If you wake up one morning and see that your Amish Friendship Bread or sourdough starter has separated or has an oily-looking film at the top, that’s called hooch. Don’t panic.
Starter Hooch 101
Hooch is fermented alcohol that’s released by the yeasts in your starter, and it’s also a sign that your starter needs to be fed.
Warmer kitchens will notice that the yeasts in their starters eat much faster than starters in cooler kitchens, which means you may need to adjust your feeding schedule to accommodate your hungrier starters.
A few notes:
- The presence of hooch does not mean your starter is spoiled. It does, however, mean your starter needs to be fed–the sooner, the better.
- You can pour off the hooch or mix it back in.
- If your starter is getting hooch on a regular basis, you need to adjust your feeding schedule. This may be especially true for warmer months.
- Hooch can range in color from light to dark, almost black. If your starter is SUPER dark, it means you probably haven’t been keeping up with your starer. This might be a good time to freeze it (after you feed it) so you can free yourself up from regular maintenance of your starter.
Is your starter spoiled?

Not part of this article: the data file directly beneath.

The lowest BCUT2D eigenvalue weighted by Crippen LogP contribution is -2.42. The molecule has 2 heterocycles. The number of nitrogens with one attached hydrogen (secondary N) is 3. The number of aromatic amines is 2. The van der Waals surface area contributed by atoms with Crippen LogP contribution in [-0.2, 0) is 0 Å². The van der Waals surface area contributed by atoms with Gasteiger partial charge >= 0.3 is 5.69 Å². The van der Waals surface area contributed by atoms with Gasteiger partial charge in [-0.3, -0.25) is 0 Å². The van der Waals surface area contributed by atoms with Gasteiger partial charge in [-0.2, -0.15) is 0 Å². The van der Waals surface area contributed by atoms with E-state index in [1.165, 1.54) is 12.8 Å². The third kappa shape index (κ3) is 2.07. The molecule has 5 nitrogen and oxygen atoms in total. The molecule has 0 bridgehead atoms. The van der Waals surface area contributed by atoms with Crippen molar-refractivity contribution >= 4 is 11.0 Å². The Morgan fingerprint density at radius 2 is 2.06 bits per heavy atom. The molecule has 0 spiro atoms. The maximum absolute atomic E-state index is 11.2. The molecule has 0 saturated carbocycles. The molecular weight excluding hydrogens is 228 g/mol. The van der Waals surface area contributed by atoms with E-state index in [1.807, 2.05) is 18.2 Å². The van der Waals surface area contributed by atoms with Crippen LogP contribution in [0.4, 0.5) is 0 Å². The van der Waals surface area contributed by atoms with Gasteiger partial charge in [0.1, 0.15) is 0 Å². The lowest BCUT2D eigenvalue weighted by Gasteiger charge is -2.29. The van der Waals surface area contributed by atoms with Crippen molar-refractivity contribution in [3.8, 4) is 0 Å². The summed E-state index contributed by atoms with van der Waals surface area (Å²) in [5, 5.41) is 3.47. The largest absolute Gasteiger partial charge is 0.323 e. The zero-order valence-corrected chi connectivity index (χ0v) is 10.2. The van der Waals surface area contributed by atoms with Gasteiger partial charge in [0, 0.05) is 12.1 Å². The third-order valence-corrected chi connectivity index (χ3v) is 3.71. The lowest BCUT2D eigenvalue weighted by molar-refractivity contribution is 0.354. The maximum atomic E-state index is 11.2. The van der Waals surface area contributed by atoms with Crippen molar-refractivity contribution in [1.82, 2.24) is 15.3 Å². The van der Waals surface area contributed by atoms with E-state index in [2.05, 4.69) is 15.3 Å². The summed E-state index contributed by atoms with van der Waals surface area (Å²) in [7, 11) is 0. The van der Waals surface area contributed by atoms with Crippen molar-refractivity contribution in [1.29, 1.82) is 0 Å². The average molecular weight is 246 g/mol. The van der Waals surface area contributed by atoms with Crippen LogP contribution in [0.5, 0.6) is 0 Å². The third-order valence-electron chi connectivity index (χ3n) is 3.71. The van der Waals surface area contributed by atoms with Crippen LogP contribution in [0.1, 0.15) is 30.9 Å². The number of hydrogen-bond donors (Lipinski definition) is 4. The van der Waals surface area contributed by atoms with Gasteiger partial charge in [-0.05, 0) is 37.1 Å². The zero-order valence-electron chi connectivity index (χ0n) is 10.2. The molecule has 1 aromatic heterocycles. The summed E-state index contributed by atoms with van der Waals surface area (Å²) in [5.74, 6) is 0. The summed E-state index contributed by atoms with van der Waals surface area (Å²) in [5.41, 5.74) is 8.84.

If you suspect your starter may be spoiled, the rule in the kitchen is, When in doubt, throw it out. But a hearty starter, even with hooch, can stave off the bad stuff as long as it’s being properly fed. The presence of pink- or orange-tinged mold is a sign that your starter needs to be tossed.
Here’s the tutorial on how to fix your starter if your starter is separating and you’re noticing an accumulation of hooch.
Can I use an electric hand mixer to feed the batch on Day 10? I have severe arthritis in my hands, so any shortcuts I can use is gratefully appreciated.
This site is very informative. I’m a beginner and I understand the instructions. I like that there are options for saving the starter and solutions for situations that come up when a person is a beginner. Thank you.
KERMIT W HALE says
I have been trying to get my starter to produce hooch, but they would rather die than do that. Any suggestio s? I have tried almost everything but it is not sour. Bread looks like sourdough but tastes just like regular bread.